<anon I1="BLANK" I2="BLANK">Chapter One Elspeth Urbana, Illinois, U.S.A. March 5, 1912 Dear Madam, I hope you won't think me forward, but I wanted to write to express my admiration for your book, From an Eagle's Aerie. I'll admit, I'm not usually a guy for poetry. More often, I can be found with a dog-eared copy of Huck Finn or something else involving mortal peril and escape. But something in your poems touched me more than anything has in years. I've been in the hospital, and your little book cheered me better than the nurses. Especially the nurse with the mustache like my uncle Phil's. She's also touched me more than anything has in years, though in a much less exciting way. Generally I'm pestering the doctors to let me up and about so I can go back to my plotting. Just last week I painted the dean's horse blue, and I had hoped to bestow the same on his terrier. But with your book in hand, I'm content to stay as long as they keep bringing the orange Jell-O. Most of your poems are about tramping down life's fears and climbing that next peak. As you can probably guess, there are few things that shake my nerves (apart from my hirsute nurse and her persistent thermometer). But writing a letter, uninvited, to a published author such as yourself--this feels by far my most daring act. I am sending this letter to your publisher in London and will cross my fingers that it finds its way to you. And if I can ever repay you for your inspiring poetry--by painting a horse, for example--you only have to say the word. With much admiration, David Graham Isle of Skye 25 March, 1912 Dear Mr. Graham, You should have seen the stir in our tiny post office, everyone gathered to watch me read my first letter from a "fan," as you Americans would say. I think the poor souls thought no one outside our island had ever laid eyes on my poetry. I don't know which was more thrilling to them--that someone had indeed read one of my books or that the someone was an American. You're all outlaws and cowboys, aren't you? I myself admit to some surprise that my humble little works have fled as far as America. From an Eagle's Aerie is one of my more recent books, and I wouldn't have thought it had time to wing across the ocean yet. However you've acquired it, I'm just glad to know I'm not the only one who's read the blasted thing. In gratitude, Elspeth Dunn Urbana, Illinois, U.S.A. April 10, 1912 Dear Miss Dunn, I don't know which made me giddier--to hear that From an Eagle's Aerie was among your "most recent books" or to get a response at all from such an esteemed poet. Surely you're too busy counting meter or compiling a list of scintillating synonyms (brilliant, sparkling, dazzling synonyms). Me, I spend my days robbing banks with the James Gang and the other outlaws and cowboys. I was sent your book by a friend of mine who is up at Oxford. To my shock and dismay, I have not seen your works in print here in the United States. Even a thorough search of my university library turned up nothing. Now that I know you have others lurking on the bookstore shelves, I will have to appeal to my pal to send more. I was astonished to read that mine was your first "fan" letter. I was sure it would be just one in a stack, which is why I went to such pains to make it fascinating and witty. Perhaps other readers haven't been as bold (or perhaps as impulsive?) as I. Regards, David Graham P.S. Wherever is the Isle of Skye? Isle of Skye 1 May, 1912 Mr. Graham, You don't know where my lovely isle is? Ridiculous! That would be like me saying I've never heard of Urbana, Illinois. My isle is off the northwest coast of Scotland. A wild, pagan, green place of such beauty that I couldn't imagine being anywhere else. Enclosed is a picture of Peinchorran, where I live, with my cottage nestled between the hills around the loch. I'll have you know that, in order to draw this for you, I had to hike around the loch, trudge up the sheep path on the opposite hill, and find a patch of grass not covered by heather or sheep excreta. I'll expect you to do likewise when you send me a picture of Urbana, Illinois. Do you lecture in Urbana? Study? I'm afraid I don't know what it is that Americans do at university. Elspeth Dunn P.S. By the way, it's "Mrs. Dunn." Urbana, Illinois, U.S.A. June 17, 1912 Dear Mrs. Dunn (please excuse my presumption!), You draw as well as write such magnificent poetry? The picture you sent is sublime. Is there nothing you can't do? As I can't draw worth a dime, I'm sending a few picture postcards instead. One is the auditorium at the university; the second is the tower on the library building. Not bad, huh? Illinois is probably as different from the Isle of Skye as a place could be. Not a mountain in sight. Once I leave campus, just corn as far as the eye can see. I suppose I do what any collegiate American does: study, eat too much pie, torment the dean and his horse. I'm finishing up my studies in natural sciences. My father hopes I'll enter medical school and join him in his practice one day. I'm not as certain about my future as he seems to be. For now, I'm just trying to make it through my last year of college with my sanity intact! David Graham Isle of Skye 11 July, 1912 Mr. Graham, "Is there nothing you can't do?" you ask. Well, I can't dance. Or tan leather. Or make barrels or shoot a harpoon. And I'm not particularly good at cooking. Can you believe I burned soup the other day? But I can sing fairly well, shoot a straight shot from a rifle, play the cornet (can't we all?), and I'm something of an amateur geologist. And, although I couldn't cook a decent roast lamb if my life depended on it, I make a marvellous Christmas pudding. Forgive my frankness, but why devote all of your time (and sanity) towards an area of study that doesn't grip your very soul? If I had had a chance to go to university, I wouldn't have spent even a moment on a subject that didn't interest me. I should love to think I would've spent my university days reading poetry, as there's no better way to pass the time, but after so many years masquerading as a "real poet," there likely isn't much a professor could teach me now. No, as unladylike as it sounds, I would have studied geology. My older brother Finlay is always out on the water and brings me rocks smooth from the ocean. I can't help but wonder where they came from and how they washed up on the Western Isles. There, now you know my secret wishes! I shall have to take your firstborn child in exchange. Or I suppose I could settle for a secret of your own. If you weren't studying natural science, what would you be studying? What do you wish you could be doing with your life above all? Elspeth Excerpted from Letters from Skye by Jessica Brockmole All rights reserved by the original copyright owners. Excerpts are provided for display purposes only and may not be reproduced, reprinted or distributed without the written permission of the publisher.</anon>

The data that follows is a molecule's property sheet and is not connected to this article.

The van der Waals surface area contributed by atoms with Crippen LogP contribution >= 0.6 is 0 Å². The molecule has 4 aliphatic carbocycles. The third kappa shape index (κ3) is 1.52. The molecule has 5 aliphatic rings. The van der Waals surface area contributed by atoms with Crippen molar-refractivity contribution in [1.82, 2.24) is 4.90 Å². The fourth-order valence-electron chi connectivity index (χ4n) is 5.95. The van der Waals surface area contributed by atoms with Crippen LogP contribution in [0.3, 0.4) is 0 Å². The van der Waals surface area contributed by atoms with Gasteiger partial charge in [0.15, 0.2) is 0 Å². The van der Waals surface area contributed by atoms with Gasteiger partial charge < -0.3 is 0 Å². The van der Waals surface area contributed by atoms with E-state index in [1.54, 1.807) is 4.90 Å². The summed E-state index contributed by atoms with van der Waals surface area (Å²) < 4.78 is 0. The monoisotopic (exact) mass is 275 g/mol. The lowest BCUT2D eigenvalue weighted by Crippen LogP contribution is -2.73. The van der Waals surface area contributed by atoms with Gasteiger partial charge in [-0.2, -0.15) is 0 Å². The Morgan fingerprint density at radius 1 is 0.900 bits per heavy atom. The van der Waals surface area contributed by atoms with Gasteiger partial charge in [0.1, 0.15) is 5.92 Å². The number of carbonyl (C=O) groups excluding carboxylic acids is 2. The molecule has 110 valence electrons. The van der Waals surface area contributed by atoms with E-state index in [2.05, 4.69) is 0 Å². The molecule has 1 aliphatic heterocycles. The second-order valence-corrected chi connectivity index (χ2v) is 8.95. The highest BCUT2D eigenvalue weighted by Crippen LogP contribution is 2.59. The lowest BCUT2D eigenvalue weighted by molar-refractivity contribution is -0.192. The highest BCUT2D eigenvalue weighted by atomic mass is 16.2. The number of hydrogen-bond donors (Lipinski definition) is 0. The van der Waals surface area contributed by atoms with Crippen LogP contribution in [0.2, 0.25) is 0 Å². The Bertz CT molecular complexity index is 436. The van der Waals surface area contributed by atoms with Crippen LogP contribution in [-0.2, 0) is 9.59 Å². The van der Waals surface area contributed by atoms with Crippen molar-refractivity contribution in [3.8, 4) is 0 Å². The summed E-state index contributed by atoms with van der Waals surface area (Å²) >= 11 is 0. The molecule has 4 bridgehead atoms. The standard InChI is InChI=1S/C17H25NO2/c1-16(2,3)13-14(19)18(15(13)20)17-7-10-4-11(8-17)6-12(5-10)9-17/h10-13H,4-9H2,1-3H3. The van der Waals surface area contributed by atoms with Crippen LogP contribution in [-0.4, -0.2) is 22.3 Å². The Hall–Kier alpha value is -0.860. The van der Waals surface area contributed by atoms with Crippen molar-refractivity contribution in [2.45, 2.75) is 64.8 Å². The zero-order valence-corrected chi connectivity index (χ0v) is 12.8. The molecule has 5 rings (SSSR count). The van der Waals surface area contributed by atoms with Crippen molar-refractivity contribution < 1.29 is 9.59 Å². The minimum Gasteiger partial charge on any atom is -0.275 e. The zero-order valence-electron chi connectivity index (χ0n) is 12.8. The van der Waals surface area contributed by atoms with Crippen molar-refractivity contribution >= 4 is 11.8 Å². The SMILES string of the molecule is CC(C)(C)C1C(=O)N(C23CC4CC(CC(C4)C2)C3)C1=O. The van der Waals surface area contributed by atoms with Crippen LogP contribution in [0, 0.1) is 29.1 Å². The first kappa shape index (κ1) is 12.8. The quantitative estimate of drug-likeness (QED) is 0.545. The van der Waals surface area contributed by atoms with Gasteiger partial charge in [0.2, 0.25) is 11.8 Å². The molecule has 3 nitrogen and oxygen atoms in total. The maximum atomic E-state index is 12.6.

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Library Journal Review
In spring 1912, it was Elspeth Dunn's lyrical poetry about her home on the Isle of Skye that caught the eye of American David Graham and started a correspondence that would change both their lives. Though the relationship begins innocently as a single fan letter to a newly found favorite author, the pair slowly discover a true confidant and unconditional support in each other. But Elspeth is married. What can come of this? Already being compared to The Guernsey Literary and Potato Peel Pie Society, this novel lacks the magical charm of its powerful predecessor. The isolation of island living and a world at war are used to accommodate some of the characters' heightened emotions, but the story begins to feel heavy-handed, and there are few surprises, good or bad. Told as an epistolary novel primarily from the perspective of the original couple, the narrative also includes a second story line set 20 years later that further reflects on the relationship. However, David and Elspeth never truly come to life. VERDICT Suggest to readers looking for a Nicholas Sparks-style novel but with a much happier ending. [See Prepub Alert, 1/25/13.]-Stacey Hayman, Rocky River P.L., OH (c) Copyright 2013. Library Journals LLC, a wholly owned subsidiary of Media Source, Inc. No redistribution permitted.